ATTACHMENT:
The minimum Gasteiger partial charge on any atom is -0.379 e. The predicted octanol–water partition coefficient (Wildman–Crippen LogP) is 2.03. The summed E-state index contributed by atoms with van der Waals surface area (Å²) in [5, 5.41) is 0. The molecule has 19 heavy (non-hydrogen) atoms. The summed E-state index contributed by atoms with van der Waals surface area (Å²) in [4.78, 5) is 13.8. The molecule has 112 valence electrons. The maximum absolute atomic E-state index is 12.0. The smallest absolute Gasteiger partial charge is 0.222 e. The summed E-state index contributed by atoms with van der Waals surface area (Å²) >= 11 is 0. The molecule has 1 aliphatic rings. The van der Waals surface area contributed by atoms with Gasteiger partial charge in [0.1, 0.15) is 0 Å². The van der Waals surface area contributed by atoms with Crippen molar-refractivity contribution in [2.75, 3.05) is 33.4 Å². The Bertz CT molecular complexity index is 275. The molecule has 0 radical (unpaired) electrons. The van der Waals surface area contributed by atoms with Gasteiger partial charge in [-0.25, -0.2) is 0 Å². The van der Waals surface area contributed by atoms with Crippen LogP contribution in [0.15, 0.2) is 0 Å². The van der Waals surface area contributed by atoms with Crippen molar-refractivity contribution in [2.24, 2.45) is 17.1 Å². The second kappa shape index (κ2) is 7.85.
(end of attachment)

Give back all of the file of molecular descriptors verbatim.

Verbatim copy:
The minimum Gasteiger partial charge on any atom is -0.379 e. The predicted octanol–water partition coefficient (Wildman–Crippen LogP) is 2.03. The summed E-state index contributed by atoms with van der Waals surface area (Å²) in [5, 5.41) is 0. The molecule has 19 heavy (non-hydrogen) atoms. The summed E-state index contributed by atoms with van der Waals surface area (Å²) in [4.78, 5) is 13.8. The molecule has 112 valence electrons. The maximum absolute atomic E-state index is 12.0. The smallest absolute Gasteiger partial charge is 0.222 e. The summed E-state index contributed by atoms with van der Waals surface area (Å²) >= 11 is 0. The molecule has 1 aliphatic rings. The van der Waals surface area contributed by atoms with Gasteiger partial charge in [0.1, 0.15) is 0 Å². The van der Waals surface area contributed by atoms with Crippen molar-refractivity contribution in [2.75, 3.05) is 33.4 Å². The Bertz CT molecular complexity index is 275. The molecule has 0 radical (unpaired) electrons. The van der Waals surface area contributed by atoms with Gasteiger partial charge in [-0.25, -0.2) is 0 Å². The van der Waals surface area contributed by atoms with Crippen LogP contribution in [0.15, 0.2) is 0 Å². The van der Waals surface area contributed by atoms with Crippen molar-refractivity contribution in [2.24, 2.45) is 17.1 Å². The second kappa shape index (κ2) is 7.85.